Publication number Priority date Publication date Assignee Title
US618704A (en) * 1899-01-31 Hiram stevens maxim
US2544261A (en) * 1948-11-11 1951-03-06 Alan F Gibson Infrared sensitive cell
US2742550A (en) * 1954-04-19 1956-04-17 Jr James R Jenness Dual photoconductive infrared detector
US2994053A (en) * 1960-05-24 1961-07-25 Barnes Eng Co Selective bolometer

Patent Citations (4)

* Cited by examiner, † Cited by third party
Publication number Priority date Publication date Assignee Title
US618704A (en) * 1899-01-31 Hiram stevens maxim
US2544261A (en) * 1948-11-11 1951-03-06 Alan F Gibson Infrared sensitive cell
US2742550A (en) * 1954-04-19 1956-04-17 Jr James R Jenness Dual photoconductive infrared detector
US2994053A (en) * 1960-05-24 1961-07-25 Barnes Eng Co Selective bolometer

Cited By (27)

* Cited by examiner, † Cited by third party
Publication number Priority date Publication date Assignee Title
US3493760A (en) * 1966-12-14 1970-02-03 Us Army Optical isolator for electric signals
US3751664A (en) * 1972-08-07 1973-08-07 Barnes Eng Co Infrared detector system
US4011452A (en) * 1975-11-06 1977-03-08 The United States Of America As Represented By The Secretary Of The Air Force Antinarcissus reflector assembly for infrared detector
FR2525352A1 (en) * 1982-04-17 1983-10-21 Zeiss Carl Fa Cooled field optical for infrared telescopes
US4774415A (en) * 1986-01-23 1988-09-27 Fresenius Ag Device for sterilization of a hose coupling device in the connected condition
US4907895A (en) * 1988-03-31 1990-03-13 Ivac Corporation Optical chopper for infrared thermometer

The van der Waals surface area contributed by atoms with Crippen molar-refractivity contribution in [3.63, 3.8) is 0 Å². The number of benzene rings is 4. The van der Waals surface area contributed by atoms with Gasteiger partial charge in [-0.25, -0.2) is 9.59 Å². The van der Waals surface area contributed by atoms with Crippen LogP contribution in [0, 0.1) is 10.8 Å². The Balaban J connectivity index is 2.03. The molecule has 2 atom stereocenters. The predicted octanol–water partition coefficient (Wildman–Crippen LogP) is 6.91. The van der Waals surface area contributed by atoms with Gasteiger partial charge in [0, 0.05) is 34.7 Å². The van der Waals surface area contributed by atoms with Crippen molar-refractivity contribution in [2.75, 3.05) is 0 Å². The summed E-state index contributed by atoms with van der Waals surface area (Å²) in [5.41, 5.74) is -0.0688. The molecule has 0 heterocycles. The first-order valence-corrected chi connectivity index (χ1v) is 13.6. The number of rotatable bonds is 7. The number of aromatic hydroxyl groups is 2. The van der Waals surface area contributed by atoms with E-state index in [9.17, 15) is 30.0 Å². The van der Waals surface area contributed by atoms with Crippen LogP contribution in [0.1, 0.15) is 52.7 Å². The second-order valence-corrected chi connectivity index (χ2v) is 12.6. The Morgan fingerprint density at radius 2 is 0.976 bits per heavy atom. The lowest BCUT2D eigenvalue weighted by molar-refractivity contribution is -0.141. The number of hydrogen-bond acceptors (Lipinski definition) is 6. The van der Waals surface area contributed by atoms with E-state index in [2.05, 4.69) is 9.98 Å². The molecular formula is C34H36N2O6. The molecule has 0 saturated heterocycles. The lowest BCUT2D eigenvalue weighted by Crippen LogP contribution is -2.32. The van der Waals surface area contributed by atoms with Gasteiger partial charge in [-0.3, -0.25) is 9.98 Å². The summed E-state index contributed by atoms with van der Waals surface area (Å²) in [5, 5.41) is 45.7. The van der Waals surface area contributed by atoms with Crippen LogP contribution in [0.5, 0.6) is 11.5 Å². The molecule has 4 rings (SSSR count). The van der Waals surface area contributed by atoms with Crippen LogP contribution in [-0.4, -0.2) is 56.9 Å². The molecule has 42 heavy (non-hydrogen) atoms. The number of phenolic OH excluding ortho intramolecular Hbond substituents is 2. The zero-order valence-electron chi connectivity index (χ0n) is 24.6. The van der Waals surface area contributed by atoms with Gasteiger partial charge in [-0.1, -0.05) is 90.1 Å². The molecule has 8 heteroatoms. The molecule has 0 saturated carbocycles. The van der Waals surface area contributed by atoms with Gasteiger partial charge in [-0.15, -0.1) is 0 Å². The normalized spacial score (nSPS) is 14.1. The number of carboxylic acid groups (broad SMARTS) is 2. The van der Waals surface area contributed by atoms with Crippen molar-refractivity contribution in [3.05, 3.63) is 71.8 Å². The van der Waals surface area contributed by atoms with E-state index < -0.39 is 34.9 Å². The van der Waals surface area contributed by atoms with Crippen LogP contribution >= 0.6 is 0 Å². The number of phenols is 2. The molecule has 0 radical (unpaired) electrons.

US8083709B2 (en) 2007-07-05 2011-12-27 Baxter International Inc. Dialysis method having supply container autoconnection
US20090012451A1 (en) * 2007-07-05 2009-01-08 Baxter International Inc. Peritoneal dialysis patient connection system
US20090012458A1 (en) * 2007-07-05 2009-01-08 Baxter International Inc. Dialysis system having dual patient line connection and prime
US20090012455A1 (en) * 2007-07-05 2009-01-08 Baxter International Inc. Dialysis system having supply container autoconnection
US10293091B2 (en) 2007-07-05 2019-05-21 Baxter International Inc. Dialysis system having an autoconnection mechanism
US7736328B2 (en) 2007-07-05 2010-06-15 Baxter International Inc. Dialysis system having supply container autoconnection
US20100229366A1 (en) * 2007-07-05 2010-09-16 Baxter International Inc. Dialysis method having supply container autoconnection
US20090012459A1 (en) * 2007-07-05 2009-01-08 Baxter International Inc. Peritoneal dialysis patient connection system using ultraviolet light emitting diodes
US8157761B2 (en) 2007-07-05 2012-04-17 Baxter International Inc. Peritoneal dialysis patient connection system
US8197087B2 (en) 2007-07-05 2012-06-12 Baxter International Inc. Peritoneal dialysis patient connection system using ultraviolet light emitting diodes
US8257299B2 (en) 2007-07-05 2012-09-04 Baxter International Dialysis methods and systems having autoconnection and autoidentification
US8469545B2 (en) 2007-07-05 2013-06-25 Baxter Healthcare Inc. Peritoneal dialysis connection system and method for using ultraviolet light emitting diodes
US8597230B2 (en) 2007-07-05 2013-12-03 Baxter International Inc. Dialysis system having supply container autoconnection
US8764702B2 (en) 2007-07-05 2014-07-01 Baxter International Inc. Dialysis system having dual patient line connection and prime
US8911109B2 (en) 2007-07-05 2014-12-16 Baxter Healthcare Inc. Peritoneal dialysis connection system and method for using ultraviolet light emitting diodes
US8986243B2 (en) 2007-07-05 2015-03-24 Baxter International Inc. Peritoneal dialysis patient connection system
US9586003B2 (en) 2007-07-05 2017-03-07 Baxter International Inc. Medical fluid machine with supply autoconnection
US10335532B2 (en) 2007-07-05 2019-07-02 Baxter International Inc. Dialysis system having autoidentification mechanism
US9044544B2 (en) 2008-11-21 2015-06-02 Baxter International Inc. Dialysis machine having auto-connection system with roller occluder
US9931454B2 (en) 2008-11-21 2018-04-03 Baxter International Inc. Dialysis machine having auto-connection system with roller occluder
US20100130920A1 (en) * 2008-11-21 2010-05-27 Baxter International Inc. Dialysis machine having auto-connection system with roller occluder